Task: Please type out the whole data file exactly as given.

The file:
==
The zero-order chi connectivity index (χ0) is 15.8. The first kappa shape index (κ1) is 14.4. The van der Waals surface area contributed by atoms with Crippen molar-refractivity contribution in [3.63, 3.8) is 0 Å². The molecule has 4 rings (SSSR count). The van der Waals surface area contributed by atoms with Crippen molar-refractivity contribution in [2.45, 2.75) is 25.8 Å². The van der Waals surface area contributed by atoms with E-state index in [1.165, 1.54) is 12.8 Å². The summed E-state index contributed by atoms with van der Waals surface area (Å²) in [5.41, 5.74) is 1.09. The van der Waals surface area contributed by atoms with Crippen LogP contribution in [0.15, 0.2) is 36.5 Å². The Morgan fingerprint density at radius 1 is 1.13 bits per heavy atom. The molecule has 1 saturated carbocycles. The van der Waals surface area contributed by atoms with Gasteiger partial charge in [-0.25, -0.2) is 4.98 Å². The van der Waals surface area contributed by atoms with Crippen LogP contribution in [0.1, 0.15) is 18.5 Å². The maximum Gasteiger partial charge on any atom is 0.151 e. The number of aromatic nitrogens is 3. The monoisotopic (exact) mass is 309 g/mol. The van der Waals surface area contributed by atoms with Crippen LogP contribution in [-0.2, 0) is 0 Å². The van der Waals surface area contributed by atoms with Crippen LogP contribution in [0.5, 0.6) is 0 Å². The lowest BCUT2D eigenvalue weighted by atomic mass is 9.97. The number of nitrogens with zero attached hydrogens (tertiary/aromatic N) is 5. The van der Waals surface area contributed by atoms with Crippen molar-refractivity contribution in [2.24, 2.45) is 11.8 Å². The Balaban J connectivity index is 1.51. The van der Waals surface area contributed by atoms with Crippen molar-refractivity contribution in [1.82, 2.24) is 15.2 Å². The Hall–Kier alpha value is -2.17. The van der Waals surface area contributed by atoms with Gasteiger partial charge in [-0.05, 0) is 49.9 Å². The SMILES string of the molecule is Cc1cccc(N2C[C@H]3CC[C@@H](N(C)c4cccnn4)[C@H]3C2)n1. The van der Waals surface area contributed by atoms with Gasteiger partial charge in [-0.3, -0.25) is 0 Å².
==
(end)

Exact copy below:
The zero-order chi connectivity index (χ0) is 15.8. The first kappa shape index (κ1) is 14.4. The van der Waals surface area contributed by atoms with Crippen molar-refractivity contribution in [3.63, 3.8) is 0 Å². The molecule has 4 rings (SSSR count). The van der Waals surface area contributed by atoms with Crippen molar-refractivity contribution in [2.45, 2.75) is 25.8 Å². The van der Waals surface area contributed by atoms with E-state index in [1.165, 1.54) is 12.8 Å². The summed E-state index contributed by atoms with van der Waals surface area (Å²) in [5.41, 5.74) is 1.09. The van der Waals surface area contributed by atoms with Crippen LogP contribution in [0.15, 0.2) is 36.5 Å². The Morgan fingerprint density at radius 1 is 1.13 bits per heavy atom. The molecule has 1 saturated carbocycles. The van der Waals surface area contributed by atoms with Gasteiger partial charge in [-0.25, -0.2) is 4.98 Å². The van der Waals surface area contributed by atoms with Crippen LogP contribution in [0.1, 0.15) is 18.5 Å². The maximum Gasteiger partial charge on any atom is 0.151 e. The number of aromatic nitrogens is 3. The monoisotopic (exact) mass is 309 g/mol. The van der Waals surface area contributed by atoms with Crippen LogP contribution in [-0.2, 0) is 0 Å². The van der Waals surface area contributed by atoms with Crippen LogP contribution in [0.5, 0.6) is 0 Å². The lowest BCUT2D eigenvalue weighted by atomic mass is 9.97. The number of nitrogens with zero attached hydrogens (tertiary/aromatic N) is 5. The van der Waals surface area contributed by atoms with Crippen molar-refractivity contribution in [2.24, 2.45) is 11.8 Å². The Balaban J connectivity index is 1.51. The van der Waals surface area contributed by atoms with Crippen molar-refractivity contribution in [1.82, 2.24) is 15.2 Å². The Hall–Kier alpha value is -2.17. The van der Waals surface area contributed by atoms with Gasteiger partial charge in [-0.05, 0) is 49.9 Å². The SMILES string of the molecule is Cc1cccc(N2C[C@H]3CC[C@@H](N(C)c4cccnn4)[C@H]3C2)n1. The van der Waals surface area contributed by atoms with Gasteiger partial charge in [-0.3, -0.25) is 0 Å².